The phrase "military push-up" may conjure an image of some fantastically challenging form of an already demanding (but rewarding) exercise. How does a military push-up differ from a regular suburban American push-up? Not as much as you might think.
So assume the position and let's take a look at the various possibilities.
The Elbow Myth
In popular terms, a military push-up is commonly described as a push-up that emphasizes the triceps by keeping the elbows tucked to the sides. This would likely indicate a narrower spacing of hands than with a standard push-up, which usually assumes that the hands are spaced at roughly shoulder width apart.
Keeping your elbows tucked to your sides will indeed elicit more activation of the triceps, but to the best of anyone's knowledge, there has been no decree by the Joint Chiefs of Staff in regard to elbow placements and push-ups.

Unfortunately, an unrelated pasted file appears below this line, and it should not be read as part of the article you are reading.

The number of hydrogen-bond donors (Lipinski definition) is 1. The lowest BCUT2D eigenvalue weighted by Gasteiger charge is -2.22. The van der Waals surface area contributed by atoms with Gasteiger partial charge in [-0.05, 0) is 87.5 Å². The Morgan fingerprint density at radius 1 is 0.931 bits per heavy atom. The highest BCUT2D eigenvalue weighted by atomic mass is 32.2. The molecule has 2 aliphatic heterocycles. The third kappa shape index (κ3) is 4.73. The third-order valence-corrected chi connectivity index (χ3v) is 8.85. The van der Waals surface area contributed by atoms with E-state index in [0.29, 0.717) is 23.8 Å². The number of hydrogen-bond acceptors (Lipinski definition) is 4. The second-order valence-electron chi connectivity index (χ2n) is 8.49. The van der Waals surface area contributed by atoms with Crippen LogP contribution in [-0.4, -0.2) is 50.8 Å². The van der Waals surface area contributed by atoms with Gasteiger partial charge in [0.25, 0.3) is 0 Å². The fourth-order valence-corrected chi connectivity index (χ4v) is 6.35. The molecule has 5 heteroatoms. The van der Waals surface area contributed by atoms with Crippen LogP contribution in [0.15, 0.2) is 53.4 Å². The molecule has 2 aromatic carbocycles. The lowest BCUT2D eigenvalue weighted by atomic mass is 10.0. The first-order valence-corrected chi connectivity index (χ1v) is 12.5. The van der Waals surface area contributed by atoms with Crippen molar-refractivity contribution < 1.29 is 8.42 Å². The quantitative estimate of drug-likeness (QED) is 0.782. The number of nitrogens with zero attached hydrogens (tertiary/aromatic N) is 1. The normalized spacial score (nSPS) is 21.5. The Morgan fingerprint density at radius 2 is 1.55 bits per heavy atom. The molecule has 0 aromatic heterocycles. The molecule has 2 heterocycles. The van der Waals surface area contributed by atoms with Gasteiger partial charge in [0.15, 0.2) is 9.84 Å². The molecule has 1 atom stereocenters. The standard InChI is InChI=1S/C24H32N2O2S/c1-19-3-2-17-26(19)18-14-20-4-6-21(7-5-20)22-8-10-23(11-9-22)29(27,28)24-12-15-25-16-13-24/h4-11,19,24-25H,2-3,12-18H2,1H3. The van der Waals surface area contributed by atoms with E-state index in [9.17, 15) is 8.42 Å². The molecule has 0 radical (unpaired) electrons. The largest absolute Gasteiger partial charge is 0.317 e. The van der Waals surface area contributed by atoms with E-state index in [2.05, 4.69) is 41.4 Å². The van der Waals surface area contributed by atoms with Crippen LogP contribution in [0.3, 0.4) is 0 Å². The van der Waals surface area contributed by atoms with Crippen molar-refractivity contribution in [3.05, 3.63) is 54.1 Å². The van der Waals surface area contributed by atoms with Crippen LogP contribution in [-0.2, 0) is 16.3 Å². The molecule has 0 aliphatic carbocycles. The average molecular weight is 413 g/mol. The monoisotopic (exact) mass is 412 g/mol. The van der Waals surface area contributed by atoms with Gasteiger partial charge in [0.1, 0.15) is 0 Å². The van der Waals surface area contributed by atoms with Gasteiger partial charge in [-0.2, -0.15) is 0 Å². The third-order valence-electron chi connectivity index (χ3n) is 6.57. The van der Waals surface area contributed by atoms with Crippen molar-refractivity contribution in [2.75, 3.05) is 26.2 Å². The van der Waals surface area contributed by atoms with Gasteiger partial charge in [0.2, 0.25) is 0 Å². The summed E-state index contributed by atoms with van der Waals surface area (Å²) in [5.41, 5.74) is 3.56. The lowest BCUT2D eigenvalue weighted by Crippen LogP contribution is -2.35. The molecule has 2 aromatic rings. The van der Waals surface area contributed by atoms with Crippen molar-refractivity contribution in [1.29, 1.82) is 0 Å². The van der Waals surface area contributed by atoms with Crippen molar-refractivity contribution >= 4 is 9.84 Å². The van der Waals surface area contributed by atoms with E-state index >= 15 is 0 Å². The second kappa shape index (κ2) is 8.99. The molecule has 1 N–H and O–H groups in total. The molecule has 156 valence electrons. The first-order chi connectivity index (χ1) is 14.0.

The Real Army Push-Up
The ability to do push-ups -- as well as sit-ups and pull-ups -- has long been considered an important measure of general fitness. And rightly so. Push-ups are a great indicator of not only upper body strength, especially the chest, shoulder and tricep muscles, but also general core strength and stability.
You may be surprised to learn that, other than the fact that army push-ups mean there's a drill sergeant ready to kick your butt if you don't maintain proper form, there's little or no difference between army push-ups and standard push-ups.